Additionally, if we plan to handle huge datasets with this approach, we may need to resort to vertical scaling, which could be excessive and ultimately unsustainable.

Finding the solution

Let's start finding optimized solution for this problem, compare them objectively. So when considering for best architectures, we should consider the usual factors, i.e scalability, availability, fault tolerant, consistency and security.

There are various factors that affect our solutions they are as follows,

  • Compute resources (CPU and Memory)
  • Database Disk IO
  • Network IO
  • Data size
  • Technical difficulties

After a good amount of research, I was able to list down some of the best solution approaches, they are as follows,

  1. Asynchronous approach with queues and consumers
  2. Event based approach with websockets
  3. Streaming data from API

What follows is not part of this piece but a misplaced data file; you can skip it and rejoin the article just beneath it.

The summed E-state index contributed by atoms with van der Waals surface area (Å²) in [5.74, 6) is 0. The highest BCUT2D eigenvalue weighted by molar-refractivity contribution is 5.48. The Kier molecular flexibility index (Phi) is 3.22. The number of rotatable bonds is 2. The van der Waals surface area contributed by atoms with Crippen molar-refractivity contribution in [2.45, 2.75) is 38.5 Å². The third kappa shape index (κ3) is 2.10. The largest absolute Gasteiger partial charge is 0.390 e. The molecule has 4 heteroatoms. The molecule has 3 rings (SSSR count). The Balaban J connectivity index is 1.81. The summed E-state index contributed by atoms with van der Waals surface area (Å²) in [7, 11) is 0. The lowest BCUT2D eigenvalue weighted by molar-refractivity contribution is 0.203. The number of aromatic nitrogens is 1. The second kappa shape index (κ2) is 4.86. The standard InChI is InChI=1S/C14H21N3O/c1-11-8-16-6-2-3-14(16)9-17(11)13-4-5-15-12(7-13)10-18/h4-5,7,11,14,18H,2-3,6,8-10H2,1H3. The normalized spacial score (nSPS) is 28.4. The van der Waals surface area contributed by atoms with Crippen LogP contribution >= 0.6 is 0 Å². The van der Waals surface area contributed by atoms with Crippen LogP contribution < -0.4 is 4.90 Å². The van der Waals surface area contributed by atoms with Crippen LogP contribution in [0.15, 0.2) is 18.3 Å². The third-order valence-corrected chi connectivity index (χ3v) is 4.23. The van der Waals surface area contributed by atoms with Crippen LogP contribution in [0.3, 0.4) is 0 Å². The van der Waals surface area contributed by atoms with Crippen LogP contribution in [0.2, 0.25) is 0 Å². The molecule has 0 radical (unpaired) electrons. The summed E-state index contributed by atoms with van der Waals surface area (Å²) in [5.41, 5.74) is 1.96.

1. Asynchronous approach with queues and consumers

In this method, whenever a user clicks on the download, immediately that information is pushed to a queue. Then those requests are fulfilled by one of the consumer/worker process. The worker basically fetches the request from the queue, starts proceeding with the data fetching and data transformation.

This process can take x seconds which is directly proportional to the size of the data. After transformation, it will push it to S3 and then fetch the presigned URL so that it can be given to the client. Meanwhile the client would be polling backend server with an interval of y seconds for this presigned URL.